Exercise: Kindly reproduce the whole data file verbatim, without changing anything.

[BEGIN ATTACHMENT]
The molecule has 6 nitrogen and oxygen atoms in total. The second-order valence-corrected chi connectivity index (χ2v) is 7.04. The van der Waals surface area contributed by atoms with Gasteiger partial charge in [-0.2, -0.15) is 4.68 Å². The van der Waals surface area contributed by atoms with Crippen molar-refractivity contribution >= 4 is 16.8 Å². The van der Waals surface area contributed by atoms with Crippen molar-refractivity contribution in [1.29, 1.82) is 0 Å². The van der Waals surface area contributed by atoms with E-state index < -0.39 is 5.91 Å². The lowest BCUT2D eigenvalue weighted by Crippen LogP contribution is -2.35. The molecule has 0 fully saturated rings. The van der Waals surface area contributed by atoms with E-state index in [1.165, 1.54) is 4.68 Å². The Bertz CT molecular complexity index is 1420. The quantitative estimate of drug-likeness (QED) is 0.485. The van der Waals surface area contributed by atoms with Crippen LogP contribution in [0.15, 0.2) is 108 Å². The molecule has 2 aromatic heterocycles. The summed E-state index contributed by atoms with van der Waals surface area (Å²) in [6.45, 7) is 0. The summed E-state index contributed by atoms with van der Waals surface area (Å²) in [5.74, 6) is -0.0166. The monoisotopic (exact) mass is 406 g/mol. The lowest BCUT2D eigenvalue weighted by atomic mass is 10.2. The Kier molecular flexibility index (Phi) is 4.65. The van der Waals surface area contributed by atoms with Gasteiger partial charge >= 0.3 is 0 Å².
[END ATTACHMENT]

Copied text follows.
The molecule has 6 nitrogen and oxygen atoms in total. The second-order valence-corrected chi connectivity index (χ2v) is 7.04. The van der Waals surface area contributed by atoms with Gasteiger partial charge in [-0.2, -0.15) is 4.68 Å². The van der Waals surface area contributed by atoms with Crippen molar-refractivity contribution >= 4 is 16.8 Å². The van der Waals surface area contributed by atoms with Crippen molar-refractivity contribution in [1.29, 1.82) is 0 Å². The van der Waals surface area contributed by atoms with E-state index < -0.39 is 5.91 Å². The lowest BCUT2D eigenvalue weighted by Crippen LogP contribution is -2.35. The molecule has 0 fully saturated rings. The van der Waals surface area contributed by atoms with E-state index in [1.165, 1.54) is 4.68 Å². The Bertz CT molecular complexity index is 1420. The quantitative estimate of drug-likeness (QED) is 0.485. The van der Waals surface area contributed by atoms with Crippen LogP contribution in [0.15, 0.2) is 108 Å². The molecule has 2 aromatic heterocycles. The summed E-state index contributed by atoms with van der Waals surface area (Å²) in [6.45, 7) is 0. The summed E-state index contributed by atoms with van der Waals surface area (Å²) in [5.74, 6) is -0.0166. The monoisotopic (exact) mass is 406 g/mol. The lowest BCUT2D eigenvalue weighted by atomic mass is 10.2. The Kier molecular flexibility index (Phi) is 4.65. The van der Waals surface area contributed by atoms with Gasteiger partial charge >= 0.3 is 0 Å².